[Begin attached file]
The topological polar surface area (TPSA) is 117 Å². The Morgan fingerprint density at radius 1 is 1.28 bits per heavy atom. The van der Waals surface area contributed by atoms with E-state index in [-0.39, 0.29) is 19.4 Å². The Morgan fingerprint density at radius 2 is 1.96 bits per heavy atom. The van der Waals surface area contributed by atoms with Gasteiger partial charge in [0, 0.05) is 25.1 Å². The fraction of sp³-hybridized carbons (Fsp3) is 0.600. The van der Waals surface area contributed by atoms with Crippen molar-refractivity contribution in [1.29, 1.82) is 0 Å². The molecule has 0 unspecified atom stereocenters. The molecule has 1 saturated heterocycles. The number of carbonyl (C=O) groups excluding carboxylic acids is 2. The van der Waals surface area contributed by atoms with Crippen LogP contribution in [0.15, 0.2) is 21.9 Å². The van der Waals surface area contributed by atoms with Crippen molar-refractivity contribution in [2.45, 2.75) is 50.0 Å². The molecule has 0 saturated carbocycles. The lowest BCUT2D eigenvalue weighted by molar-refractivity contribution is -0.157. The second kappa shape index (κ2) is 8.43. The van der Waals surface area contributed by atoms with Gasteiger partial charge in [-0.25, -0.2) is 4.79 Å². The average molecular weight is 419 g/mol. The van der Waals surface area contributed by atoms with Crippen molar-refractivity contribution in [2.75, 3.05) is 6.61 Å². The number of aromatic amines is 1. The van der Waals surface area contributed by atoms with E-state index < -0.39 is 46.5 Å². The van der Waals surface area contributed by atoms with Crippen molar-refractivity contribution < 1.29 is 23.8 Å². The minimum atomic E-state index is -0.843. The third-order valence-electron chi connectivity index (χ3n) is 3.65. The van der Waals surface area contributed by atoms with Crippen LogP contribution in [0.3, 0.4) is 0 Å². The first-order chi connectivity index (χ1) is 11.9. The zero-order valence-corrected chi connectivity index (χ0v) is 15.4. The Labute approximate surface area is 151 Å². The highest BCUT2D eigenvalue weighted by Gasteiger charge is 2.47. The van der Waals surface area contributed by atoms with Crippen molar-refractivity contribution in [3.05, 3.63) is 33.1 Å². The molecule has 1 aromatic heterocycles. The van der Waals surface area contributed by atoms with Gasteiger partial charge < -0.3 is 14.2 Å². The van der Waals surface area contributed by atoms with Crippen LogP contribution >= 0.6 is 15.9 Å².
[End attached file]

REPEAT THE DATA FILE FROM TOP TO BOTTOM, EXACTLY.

The topological polar surface area (TPSA) is 117 Å². The Morgan fingerprint density at radius 1 is 1.28 bits per heavy atom. The van der Waals surface area contributed by atoms with E-state index in [-0.39, 0.29) is 19.4 Å². The Morgan fingerprint density at radius 2 is 1.96 bits per heavy atom. The van der Waals surface area contributed by atoms with Gasteiger partial charge in [0, 0.05) is 25.1 Å². The fraction of sp³-hybridized carbons (Fsp3) is 0.600. The van der Waals surface area contributed by atoms with Crippen molar-refractivity contribution in [1.29, 1.82) is 0 Å². The molecule has 0 unspecified atom stereocenters. The molecule has 1 saturated heterocycles. The number of carbonyl (C=O) groups excluding carboxylic acids is 2. The van der Waals surface area contributed by atoms with Crippen LogP contribution in [0.15, 0.2) is 21.9 Å². The van der Waals surface area contributed by atoms with Crippen molar-refractivity contribution in [2.45, 2.75) is 50.0 Å². The molecule has 0 saturated carbocycles. The lowest BCUT2D eigenvalue weighted by molar-refractivity contribution is -0.157. The second kappa shape index (κ2) is 8.43. The van der Waals surface area contributed by atoms with Gasteiger partial charge in [-0.25, -0.2) is 4.79 Å². The average molecular weight is 419 g/mol. The van der Waals surface area contributed by atoms with Crippen molar-refractivity contribution in [2.75, 3.05) is 6.61 Å². The number of aromatic amines is 1. The van der Waals surface area contributed by atoms with E-state index < -0.39 is 46.5 Å². The van der Waals surface area contributed by atoms with Crippen molar-refractivity contribution < 1.29 is 23.8 Å². The minimum atomic E-state index is -0.843. The third-order valence-electron chi connectivity index (χ3n) is 3.65. The van der Waals surface area contributed by atoms with Crippen LogP contribution in [0.3, 0.4) is 0 Å². The first-order chi connectivity index (χ1) is 11.9. The zero-order valence-corrected chi connectivity index (χ0v) is 15.4. The Labute approximate surface area is 151 Å². The highest BCUT2D eigenvalue weighted by Gasteiger charge is 2.47. The van der Waals surface area contributed by atoms with Crippen molar-refractivity contribution in [3.05, 3.63) is 33.1 Å². The molecule has 1 aromatic heterocycles. The van der Waals surface area contributed by atoms with Gasteiger partial charge < -0.3 is 14.2 Å². The van der Waals surface area contributed by atoms with Crippen LogP contribution >= 0.6 is 15.9 Å².